Advisor

Sy Adler

Date of Award

2009

Document Type

Dissertation

Degree Name

Doctor of Philosophy (Ph.D.) in Urban Studies

Department

Urban Studies

Physical Description

1 online resource (2, xiii, 157 pages)

Subjects

Blogs -- Political aspects -- United States, Deliberative democracy -- United States, Electronic discussion groups -- United States, Internet -- Political aspects -- United States, Cyberspace -- United States -- Social aspects

DOI

10.15760/etd.1446

Abstract

Concerns about the feasibility of the Internet as an appropriate venue for deliberation have emerged based on the adverse effects of depersonalization, anonymity, and lack of accountability on the part of online discussants. As in face-to-face communication, participants in online conversations are best situated to determine for themselves what type of communication is appropriate. Earlier research on Usenet groups was not optimistic, but community-administered moderation may provide a valuable tool for online political discussion groups who wish to support and enforce deliberative communication among a diverse or disagreeing membership.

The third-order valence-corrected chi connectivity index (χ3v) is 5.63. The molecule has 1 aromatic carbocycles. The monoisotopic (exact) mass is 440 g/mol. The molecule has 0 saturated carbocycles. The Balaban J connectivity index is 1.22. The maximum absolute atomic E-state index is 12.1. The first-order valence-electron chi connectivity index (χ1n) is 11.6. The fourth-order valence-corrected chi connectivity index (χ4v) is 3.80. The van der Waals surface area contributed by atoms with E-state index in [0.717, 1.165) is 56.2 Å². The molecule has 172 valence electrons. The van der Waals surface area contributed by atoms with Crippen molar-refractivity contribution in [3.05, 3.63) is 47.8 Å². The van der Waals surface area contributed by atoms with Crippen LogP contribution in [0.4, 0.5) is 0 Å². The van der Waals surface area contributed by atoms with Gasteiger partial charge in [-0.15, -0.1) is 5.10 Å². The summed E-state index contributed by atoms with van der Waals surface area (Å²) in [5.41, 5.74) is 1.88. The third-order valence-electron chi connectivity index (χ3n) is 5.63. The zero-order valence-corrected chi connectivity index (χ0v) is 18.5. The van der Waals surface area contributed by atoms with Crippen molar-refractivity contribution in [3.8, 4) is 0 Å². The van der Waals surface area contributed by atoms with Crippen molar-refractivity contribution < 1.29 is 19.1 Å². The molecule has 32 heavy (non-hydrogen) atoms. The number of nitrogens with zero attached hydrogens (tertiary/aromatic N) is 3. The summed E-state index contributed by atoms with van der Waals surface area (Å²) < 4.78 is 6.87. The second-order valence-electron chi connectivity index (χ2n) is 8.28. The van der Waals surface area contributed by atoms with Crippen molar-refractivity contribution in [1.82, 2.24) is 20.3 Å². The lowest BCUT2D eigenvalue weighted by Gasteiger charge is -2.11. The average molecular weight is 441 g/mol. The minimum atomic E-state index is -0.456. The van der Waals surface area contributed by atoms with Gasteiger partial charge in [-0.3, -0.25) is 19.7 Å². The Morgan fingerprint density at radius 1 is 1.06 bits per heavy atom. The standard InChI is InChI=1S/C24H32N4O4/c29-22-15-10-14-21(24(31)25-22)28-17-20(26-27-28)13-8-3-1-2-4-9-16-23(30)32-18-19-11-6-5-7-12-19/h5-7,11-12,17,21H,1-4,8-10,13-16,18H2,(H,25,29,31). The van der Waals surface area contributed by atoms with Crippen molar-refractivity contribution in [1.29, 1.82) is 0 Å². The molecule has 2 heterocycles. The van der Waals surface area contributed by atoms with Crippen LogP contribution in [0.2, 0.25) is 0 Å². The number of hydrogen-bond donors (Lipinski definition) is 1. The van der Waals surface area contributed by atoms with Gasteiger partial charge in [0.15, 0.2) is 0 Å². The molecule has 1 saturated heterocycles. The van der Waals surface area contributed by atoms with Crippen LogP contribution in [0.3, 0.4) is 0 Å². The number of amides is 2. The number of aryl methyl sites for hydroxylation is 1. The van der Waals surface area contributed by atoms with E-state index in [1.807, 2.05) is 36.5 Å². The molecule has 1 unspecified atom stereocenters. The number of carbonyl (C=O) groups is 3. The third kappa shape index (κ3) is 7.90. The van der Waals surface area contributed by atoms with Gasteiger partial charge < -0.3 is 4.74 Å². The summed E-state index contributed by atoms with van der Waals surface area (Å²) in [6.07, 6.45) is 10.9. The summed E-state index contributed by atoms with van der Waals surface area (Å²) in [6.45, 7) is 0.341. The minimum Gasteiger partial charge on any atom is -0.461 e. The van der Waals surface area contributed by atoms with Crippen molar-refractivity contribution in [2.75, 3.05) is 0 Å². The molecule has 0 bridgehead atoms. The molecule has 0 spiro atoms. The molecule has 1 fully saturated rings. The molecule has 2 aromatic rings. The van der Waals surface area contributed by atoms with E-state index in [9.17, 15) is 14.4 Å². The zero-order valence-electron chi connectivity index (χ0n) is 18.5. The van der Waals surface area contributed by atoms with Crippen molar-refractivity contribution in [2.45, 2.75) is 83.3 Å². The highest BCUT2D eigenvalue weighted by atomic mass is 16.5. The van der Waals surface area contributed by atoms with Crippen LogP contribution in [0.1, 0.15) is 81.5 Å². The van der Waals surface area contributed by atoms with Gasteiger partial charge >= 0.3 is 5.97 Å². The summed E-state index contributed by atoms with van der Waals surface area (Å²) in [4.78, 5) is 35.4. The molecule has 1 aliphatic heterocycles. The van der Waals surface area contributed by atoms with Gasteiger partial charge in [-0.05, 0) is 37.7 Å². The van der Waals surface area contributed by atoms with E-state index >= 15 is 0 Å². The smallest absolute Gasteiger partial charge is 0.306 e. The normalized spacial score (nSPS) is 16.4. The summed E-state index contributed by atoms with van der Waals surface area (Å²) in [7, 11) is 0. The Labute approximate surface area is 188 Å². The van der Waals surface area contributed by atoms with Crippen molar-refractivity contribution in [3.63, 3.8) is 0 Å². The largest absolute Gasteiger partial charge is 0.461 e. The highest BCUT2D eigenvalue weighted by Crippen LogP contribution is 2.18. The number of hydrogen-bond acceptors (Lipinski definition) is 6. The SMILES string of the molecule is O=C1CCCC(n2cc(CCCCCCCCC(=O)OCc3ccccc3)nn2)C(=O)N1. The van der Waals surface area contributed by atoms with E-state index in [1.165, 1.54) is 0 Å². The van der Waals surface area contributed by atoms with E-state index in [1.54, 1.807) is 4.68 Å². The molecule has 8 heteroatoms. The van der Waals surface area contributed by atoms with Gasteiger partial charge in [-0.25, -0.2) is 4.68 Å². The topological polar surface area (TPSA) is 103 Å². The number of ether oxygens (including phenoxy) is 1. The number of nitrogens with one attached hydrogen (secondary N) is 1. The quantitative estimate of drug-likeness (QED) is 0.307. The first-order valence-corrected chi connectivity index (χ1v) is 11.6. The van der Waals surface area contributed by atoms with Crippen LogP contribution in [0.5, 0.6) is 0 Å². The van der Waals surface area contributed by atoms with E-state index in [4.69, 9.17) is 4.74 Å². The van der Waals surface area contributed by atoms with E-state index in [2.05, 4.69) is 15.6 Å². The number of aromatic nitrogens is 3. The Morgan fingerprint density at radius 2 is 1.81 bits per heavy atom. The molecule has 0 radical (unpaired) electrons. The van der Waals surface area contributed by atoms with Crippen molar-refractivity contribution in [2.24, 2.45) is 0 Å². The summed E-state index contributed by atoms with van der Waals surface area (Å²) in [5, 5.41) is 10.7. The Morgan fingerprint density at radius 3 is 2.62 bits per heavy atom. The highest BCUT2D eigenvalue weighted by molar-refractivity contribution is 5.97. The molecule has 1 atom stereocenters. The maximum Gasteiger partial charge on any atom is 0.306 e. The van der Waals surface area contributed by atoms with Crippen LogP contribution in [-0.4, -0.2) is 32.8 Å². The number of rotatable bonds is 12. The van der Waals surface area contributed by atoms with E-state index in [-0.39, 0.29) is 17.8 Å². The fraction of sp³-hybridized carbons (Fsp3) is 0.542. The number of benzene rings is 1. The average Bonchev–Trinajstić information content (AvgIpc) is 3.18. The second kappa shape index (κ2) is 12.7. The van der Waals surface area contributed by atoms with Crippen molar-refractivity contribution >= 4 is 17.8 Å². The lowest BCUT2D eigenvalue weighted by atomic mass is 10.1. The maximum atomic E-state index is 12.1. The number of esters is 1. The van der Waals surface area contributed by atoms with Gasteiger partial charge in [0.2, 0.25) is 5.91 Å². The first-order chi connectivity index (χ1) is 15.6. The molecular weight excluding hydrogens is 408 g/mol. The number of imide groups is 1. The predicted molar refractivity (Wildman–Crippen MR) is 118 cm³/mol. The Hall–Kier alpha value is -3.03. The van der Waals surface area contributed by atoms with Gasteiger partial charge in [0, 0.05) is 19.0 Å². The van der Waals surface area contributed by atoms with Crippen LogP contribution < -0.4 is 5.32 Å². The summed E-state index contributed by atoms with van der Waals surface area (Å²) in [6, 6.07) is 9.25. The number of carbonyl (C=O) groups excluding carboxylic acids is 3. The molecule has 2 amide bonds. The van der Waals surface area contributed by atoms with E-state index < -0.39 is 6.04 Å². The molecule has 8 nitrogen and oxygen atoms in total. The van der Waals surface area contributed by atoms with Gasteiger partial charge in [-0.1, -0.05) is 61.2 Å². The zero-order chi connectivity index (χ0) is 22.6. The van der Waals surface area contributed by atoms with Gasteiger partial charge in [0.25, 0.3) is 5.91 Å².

This research examines individual comments and their rating and moderation within a week-long "Pie Fight" discussion about community ownership and values in the Daily Kos political blog. Specific components of deliberation were identified and a content analysis was conducted for each. Salient issues included community reputation, agreement and disagreement, meta-communication, and appropriate expression of emotion, humor, and profanity. Data subsets were analyzed in conjunction with the comment ratings given by community members to determine what types of interaction received the most attention, and how the community used the comment ratings system to promote or demote specific comment types. The use of middle versus high or low ratings, the value of varied ratings format, and the use of moderation as a low-impact means of expressing dissent were also explored.

The Daily Kos community members effectively used both comments and ratings to mediate conflict, assert their desired kind of community, demonstrate a deliberative self-concept, and support specific conditions of deliberation. The moderation system was used to sanction uncivil or unproductive communication, as intended, and was also shown to facilitate deliberation of disagreement rather than creating an echo chamber of opinion.

Persistent Identifier

http://archives.pdx.edu/ds/psu/10072

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